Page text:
“Today we are faced with the preeminent fact that, if civilization is to survive, we must cultivate the science of human relationships – the ability of all peoples, of all kinds, to live together and work together, in the same world, at peace.”
Franklin Roosevelt wrote these words as part of his 1945 Jefferson Day speech. Although he died before he could deliver his message, his words still challenge us today – do we really understand the science of relationships?
In the book Vital Friends, Tom Rath writes about the absolute necessity for friends both in our personal and professional lives. One of his key arguments is that due to the nature of our society, we are far too focused on ourselves. As a result, we diminish the impact of relationships in our lives because we are too busy looking at what someone is not providing us with – expecting them to be everything – rather than in order to have healthy, productive, and mutually beneficial relationships, we need to focus on what each friend does to contribute to our lives.
In the same way that we need to focus on building relationships for ourselves, we also need to realize the critical need for cultivating the science of human relationships in marketing and design.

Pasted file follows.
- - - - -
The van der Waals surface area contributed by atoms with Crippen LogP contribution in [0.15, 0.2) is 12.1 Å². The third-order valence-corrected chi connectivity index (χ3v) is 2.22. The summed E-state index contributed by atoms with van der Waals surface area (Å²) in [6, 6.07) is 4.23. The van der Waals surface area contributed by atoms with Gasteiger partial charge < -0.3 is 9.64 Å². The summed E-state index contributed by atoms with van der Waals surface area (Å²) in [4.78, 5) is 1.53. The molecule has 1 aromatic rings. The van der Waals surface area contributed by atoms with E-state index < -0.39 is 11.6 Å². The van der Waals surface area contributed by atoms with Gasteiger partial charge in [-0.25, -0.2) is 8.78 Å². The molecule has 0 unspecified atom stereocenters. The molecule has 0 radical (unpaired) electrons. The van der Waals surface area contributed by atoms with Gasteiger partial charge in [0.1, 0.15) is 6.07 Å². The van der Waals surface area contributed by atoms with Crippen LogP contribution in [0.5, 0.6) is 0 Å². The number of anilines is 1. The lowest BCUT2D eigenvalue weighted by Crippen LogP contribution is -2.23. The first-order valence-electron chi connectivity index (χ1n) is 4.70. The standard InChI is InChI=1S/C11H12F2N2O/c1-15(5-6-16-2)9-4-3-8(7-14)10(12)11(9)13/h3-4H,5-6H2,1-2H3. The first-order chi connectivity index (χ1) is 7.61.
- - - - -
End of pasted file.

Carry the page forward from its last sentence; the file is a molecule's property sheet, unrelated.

In a previous post, I wrote about the Purpose of Community – where in the midst of constant change, people are searching for new opportunities to unite with others based on their newly found identities.
I think the key to creating effective community will be directly related to our ability to execute the science of human relationships.
How can we transform advertising from a series of static touchpoints with a brand to a dynamic network of thoughtfully designed interactions that are tailored to and seamlessly blend with people’s lifestyles – creating a strong brand connection – a lifelong marriage with the brand.
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